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Tuesday, June 5, 2012


Both obscure and unusual, Toomorrow is a british sci-fi musical comedy. The film was intended to launch the pop rock group of the same name, (trying to repeat the Monkees' success) but the band's career never took off. The movie does star a young Olivia Newton John, many years before Grease ('78) would launch her stardom. The real band, Vic Cooper, Benny Thomas and Karl Chambers, play themselves, as art college students. Val Guest, writer of 50s sci-fi such as The Quatermass Xperiment ('55) and Quatermass II ('57), both wrote and directed Toomorrow.

Quick Plot Synopsis
An Alphoid space ship comes to earth orbit. It summons a man, Williams, living a genteel life in rural England. Williams is an Alphoid, in disguise as a human. He's been studying Earth for thousands of years, but has nothing interesting to report. The other Alphoids report that a crisis has developed in Alphoid-dom. Their "music" has lost its ability to soothe or stimulate. There is a growing "sterility of sound." Galactic Computer has picked up new "vibrations" which can save the Alphoids from blandness. The source is a group of London college students who have a band named Toomorrow. Williams must arrange their abduction so they can teach Alphoids this new vibration. Meanwhile, on earth, Olivia's alarm goes off. She makes breakfast tea for, Vic, Karl and Ben, all art college students. They are embroiled in the usual trite romantic complications of youth. They get a chance to play an important gig that evening, but need a place to rehearse. Williams offers his country home. They take him up on it, but as they leave, are beamed up to the ship. There, they get the whole back story, but refuse to be play on command. (chase around ship, some fake weightless effects. etc.) The Alphoids let them escape, deciding that they need a full-tilt concert with band AND audience to really get the vibrations they seek. Relationship trouble between Vic and his ballet student girlfriend Amy threaten to scuttle their big gig. Williams conjures up a blonde floozy to seduce Vic (and forget the petulant Amy) hoping to get the concert back on track. Various silly hijinks ensue as the floozy isn't too well programed. (Everyone she meets, she thinks is Vic Cooper). The many loose  plot threads resolve themselves and the band plays their gig. The audience is all grooving to the harmless pop tunes. Williams has them all beamed up to the ship. The band keeps playing, the audience dancing, despite being lifted into space. (fade to black) Olivia's alarm goes off, she makes breakfast, just like at the start of the movie. It was all a dream? Or was it? Vic finds the floozy's glasses on his keyboard. The End.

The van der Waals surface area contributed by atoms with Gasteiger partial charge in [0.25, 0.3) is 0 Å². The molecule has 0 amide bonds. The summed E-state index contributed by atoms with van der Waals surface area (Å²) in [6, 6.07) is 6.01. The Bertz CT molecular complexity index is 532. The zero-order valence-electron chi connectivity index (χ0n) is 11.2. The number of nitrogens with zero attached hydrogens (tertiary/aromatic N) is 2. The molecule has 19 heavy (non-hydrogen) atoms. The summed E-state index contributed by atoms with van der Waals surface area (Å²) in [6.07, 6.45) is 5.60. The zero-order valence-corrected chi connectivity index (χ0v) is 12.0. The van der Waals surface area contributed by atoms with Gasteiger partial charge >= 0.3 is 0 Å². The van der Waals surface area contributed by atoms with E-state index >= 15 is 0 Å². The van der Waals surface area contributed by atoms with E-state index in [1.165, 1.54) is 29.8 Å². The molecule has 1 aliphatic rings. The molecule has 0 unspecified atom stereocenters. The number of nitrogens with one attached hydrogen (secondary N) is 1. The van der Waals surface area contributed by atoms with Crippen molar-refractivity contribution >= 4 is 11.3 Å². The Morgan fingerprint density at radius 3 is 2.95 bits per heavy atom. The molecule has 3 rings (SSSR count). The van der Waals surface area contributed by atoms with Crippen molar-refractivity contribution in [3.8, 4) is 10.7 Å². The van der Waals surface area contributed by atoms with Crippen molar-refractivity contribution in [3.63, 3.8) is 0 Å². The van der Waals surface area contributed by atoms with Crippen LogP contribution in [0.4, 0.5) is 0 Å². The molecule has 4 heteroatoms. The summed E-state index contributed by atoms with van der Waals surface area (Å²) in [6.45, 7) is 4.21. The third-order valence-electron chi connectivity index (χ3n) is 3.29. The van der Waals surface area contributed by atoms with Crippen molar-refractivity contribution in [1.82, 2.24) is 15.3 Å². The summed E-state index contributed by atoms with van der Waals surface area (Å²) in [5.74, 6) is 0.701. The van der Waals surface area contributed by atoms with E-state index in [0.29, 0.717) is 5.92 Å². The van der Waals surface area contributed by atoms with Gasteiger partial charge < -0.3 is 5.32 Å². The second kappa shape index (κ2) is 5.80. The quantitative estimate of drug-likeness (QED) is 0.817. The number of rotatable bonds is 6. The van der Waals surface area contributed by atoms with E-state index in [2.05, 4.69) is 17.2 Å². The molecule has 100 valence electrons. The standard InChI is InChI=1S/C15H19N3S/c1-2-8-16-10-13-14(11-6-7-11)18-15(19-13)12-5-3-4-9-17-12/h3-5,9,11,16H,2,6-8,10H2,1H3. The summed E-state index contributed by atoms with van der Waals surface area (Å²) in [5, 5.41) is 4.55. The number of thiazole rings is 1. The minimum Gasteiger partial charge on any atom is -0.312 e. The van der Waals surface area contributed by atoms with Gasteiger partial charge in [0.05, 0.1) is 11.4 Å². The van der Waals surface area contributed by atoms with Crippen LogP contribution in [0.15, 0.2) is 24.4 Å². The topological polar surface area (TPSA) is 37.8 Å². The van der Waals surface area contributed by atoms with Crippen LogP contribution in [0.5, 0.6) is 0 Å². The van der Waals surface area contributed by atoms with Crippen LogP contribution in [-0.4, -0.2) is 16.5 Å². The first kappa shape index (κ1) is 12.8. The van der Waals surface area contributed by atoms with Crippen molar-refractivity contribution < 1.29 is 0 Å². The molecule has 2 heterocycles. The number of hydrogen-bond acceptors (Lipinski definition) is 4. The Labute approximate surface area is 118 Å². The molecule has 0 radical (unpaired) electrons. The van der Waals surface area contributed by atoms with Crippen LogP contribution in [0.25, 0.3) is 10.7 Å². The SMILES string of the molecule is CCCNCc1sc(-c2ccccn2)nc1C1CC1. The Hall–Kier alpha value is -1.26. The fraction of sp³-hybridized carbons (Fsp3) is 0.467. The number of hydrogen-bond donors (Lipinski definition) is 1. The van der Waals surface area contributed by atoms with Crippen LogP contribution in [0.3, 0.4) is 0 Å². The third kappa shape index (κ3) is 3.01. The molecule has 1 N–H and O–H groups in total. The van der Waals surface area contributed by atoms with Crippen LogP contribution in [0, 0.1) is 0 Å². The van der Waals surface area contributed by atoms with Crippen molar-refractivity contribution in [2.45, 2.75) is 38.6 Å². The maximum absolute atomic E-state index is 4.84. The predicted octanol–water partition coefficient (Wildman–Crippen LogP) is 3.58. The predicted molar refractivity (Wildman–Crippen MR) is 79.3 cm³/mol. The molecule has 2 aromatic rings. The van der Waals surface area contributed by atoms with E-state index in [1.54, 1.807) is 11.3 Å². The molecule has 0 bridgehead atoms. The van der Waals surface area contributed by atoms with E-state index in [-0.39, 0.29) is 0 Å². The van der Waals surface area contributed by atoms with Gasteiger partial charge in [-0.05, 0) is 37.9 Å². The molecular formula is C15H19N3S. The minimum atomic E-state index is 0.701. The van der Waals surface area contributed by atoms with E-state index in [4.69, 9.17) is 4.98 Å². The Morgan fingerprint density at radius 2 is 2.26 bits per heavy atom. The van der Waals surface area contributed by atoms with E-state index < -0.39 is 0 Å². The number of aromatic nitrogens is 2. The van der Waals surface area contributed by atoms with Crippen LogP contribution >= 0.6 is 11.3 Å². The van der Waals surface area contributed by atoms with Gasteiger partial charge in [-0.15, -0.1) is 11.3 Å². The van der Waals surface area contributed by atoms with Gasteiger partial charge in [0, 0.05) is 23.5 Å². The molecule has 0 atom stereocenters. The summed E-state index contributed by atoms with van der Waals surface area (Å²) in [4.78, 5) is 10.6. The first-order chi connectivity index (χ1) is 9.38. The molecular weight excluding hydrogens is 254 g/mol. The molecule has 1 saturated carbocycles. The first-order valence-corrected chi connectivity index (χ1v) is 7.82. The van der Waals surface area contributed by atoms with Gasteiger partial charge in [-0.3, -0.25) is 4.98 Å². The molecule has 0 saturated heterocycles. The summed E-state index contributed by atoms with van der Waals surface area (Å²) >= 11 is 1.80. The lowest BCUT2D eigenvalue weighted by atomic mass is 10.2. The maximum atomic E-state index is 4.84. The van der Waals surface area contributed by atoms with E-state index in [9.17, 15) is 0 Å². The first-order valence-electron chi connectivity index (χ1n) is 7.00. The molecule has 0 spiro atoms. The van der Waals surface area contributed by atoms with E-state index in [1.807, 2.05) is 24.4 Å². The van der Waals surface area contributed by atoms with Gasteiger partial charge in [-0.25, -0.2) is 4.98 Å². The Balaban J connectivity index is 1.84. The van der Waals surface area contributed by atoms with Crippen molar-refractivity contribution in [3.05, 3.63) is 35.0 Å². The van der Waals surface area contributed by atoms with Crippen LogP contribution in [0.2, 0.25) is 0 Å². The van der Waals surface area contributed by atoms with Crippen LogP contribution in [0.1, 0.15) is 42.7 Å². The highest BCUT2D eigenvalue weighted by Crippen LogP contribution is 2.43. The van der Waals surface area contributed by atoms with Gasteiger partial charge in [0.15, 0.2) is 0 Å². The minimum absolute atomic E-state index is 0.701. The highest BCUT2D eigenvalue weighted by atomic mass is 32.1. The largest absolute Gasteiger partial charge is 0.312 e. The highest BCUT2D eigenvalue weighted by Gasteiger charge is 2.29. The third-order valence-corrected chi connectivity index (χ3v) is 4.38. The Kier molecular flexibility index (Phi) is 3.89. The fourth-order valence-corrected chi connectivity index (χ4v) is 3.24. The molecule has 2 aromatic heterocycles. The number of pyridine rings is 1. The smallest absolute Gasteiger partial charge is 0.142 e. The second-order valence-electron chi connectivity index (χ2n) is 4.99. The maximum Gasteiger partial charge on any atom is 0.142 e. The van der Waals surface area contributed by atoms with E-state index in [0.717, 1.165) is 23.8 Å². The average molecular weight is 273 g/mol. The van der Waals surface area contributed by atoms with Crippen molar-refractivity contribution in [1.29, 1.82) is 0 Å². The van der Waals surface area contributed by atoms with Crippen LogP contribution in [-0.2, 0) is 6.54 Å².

Why is this movie fun?
As a comedy, it's supposed to be fun. The humor is largely adolescent, so not all that funny. Olivia is best part. She's bright and perky and looks good in short shorts. The time-capsule aspect of the film, capturing the bopping innocent mid-60s is of some historical value.

Cultural Connection
Don Kirshner created a music commodity (perhaps not quite intentionally) with The Monkees in 1966. The TV show about a pop rock band actually generated some sellable music. Kirshner sought to repeat that success, but more deliberately with Toomorrow. The world depicted in Toomorrow is a clear example of the giddy, silly, pop days of the mid-60s -- an era of beach party movies, go-go dancers, tall boots, miniskirts and Volkswagens decorated with flowers. The band drive a yellow '64 Ford Cortina Estate, festooned with the stereotypic stick-on flowers. All this still exudes a vestige of the "innocence" of the 50s -- as viewed from a writer in his mid 50s viewing the youth culture of mid-60s. This was the "lite" world before the grittier Woodstock era reveled in grunge.